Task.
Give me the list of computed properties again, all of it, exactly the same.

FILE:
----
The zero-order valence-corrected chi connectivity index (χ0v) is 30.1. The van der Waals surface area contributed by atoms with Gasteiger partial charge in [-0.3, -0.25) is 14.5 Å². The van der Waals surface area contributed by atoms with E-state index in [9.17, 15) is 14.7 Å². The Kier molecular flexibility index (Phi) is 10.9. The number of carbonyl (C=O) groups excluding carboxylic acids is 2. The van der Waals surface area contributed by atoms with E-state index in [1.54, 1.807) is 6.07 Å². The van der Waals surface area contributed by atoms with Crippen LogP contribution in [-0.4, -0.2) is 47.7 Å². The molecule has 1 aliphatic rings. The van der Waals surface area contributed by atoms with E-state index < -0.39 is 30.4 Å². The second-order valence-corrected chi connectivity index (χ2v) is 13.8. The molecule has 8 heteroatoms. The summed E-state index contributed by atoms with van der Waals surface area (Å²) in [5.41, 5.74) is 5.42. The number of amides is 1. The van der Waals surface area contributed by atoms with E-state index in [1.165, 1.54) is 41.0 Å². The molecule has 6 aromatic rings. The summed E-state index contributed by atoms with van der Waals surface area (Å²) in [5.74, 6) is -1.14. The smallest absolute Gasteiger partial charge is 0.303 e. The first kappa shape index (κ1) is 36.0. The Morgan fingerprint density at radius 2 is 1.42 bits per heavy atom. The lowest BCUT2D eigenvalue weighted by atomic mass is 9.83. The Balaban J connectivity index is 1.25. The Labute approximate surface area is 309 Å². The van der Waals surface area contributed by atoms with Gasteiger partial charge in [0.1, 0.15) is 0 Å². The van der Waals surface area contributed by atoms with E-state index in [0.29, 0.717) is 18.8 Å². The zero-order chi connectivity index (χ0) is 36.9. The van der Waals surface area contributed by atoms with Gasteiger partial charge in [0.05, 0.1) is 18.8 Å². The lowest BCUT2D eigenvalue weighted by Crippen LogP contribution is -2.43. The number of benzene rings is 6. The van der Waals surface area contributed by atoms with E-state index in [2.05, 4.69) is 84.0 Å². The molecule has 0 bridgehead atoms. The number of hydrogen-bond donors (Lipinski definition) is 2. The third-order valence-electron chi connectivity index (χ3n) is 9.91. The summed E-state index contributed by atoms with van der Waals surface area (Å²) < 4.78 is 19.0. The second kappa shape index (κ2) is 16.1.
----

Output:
The zero-order valence-corrected chi connectivity index (χ0v) is 30.1. The van der Waals surface area contributed by atoms with Gasteiger partial charge in [-0.3, -0.25) is 14.5 Å². The van der Waals surface area contributed by atoms with E-state index in [9.17, 15) is 14.7 Å². The Kier molecular flexibility index (Phi) is 10.9. The number of carbonyl (C=O) groups excluding carboxylic acids is 2. The van der Waals surface area contributed by atoms with E-state index in [1.54, 1.807) is 6.07 Å². The van der Waals surface area contributed by atoms with Crippen LogP contribution in [-0.4, -0.2) is 47.7 Å². The molecule has 1 aliphatic rings. The van der Waals surface area contributed by atoms with E-state index < -0.39 is 30.4 Å². The second-order valence-corrected chi connectivity index (χ2v) is 13.8. The molecule has 8 heteroatoms. The summed E-state index contributed by atoms with van der Waals surface area (Å²) in [5.41, 5.74) is 5.42. The number of amides is 1. The van der Waals surface area contributed by atoms with E-state index in [1.165, 1.54) is 41.0 Å². The molecule has 6 aromatic rings. The summed E-state index contributed by atoms with van der Waals surface area (Å²) in [5.74, 6) is -1.14. The smallest absolute Gasteiger partial charge is 0.303 e. The first kappa shape index (κ1) is 36.0. The Morgan fingerprint density at radius 2 is 1.42 bits per heavy atom. The lowest BCUT2D eigenvalue weighted by atomic mass is 9.83. The Balaban J connectivity index is 1.25. The Labute approximate surface area is 309 Å². The van der Waals surface area contributed by atoms with Gasteiger partial charge in [0.1, 0.15) is 0 Å². The van der Waals surface area contributed by atoms with E-state index in [0.29, 0.717) is 18.8 Å². The zero-order chi connectivity index (χ0) is 36.9. The van der Waals surface area contributed by atoms with Gasteiger partial charge in [0.05, 0.1) is 18.8 Å². The lowest BCUT2D eigenvalue weighted by Crippen LogP contribution is -2.43. The number of benzene rings is 6. The van der Waals surface area contributed by atoms with E-state index in [2.05, 4.69) is 84.0 Å². The molecule has 0 bridgehead atoms. The number of hydrogen-bond donors (Lipinski definition) is 2. The third-order valence-electron chi connectivity index (χ3n) is 9.91. The summed E-state index contributed by atoms with van der Waals surface area (Å²) < 4.78 is 19.0. The second kappa shape index (κ2) is 16.1.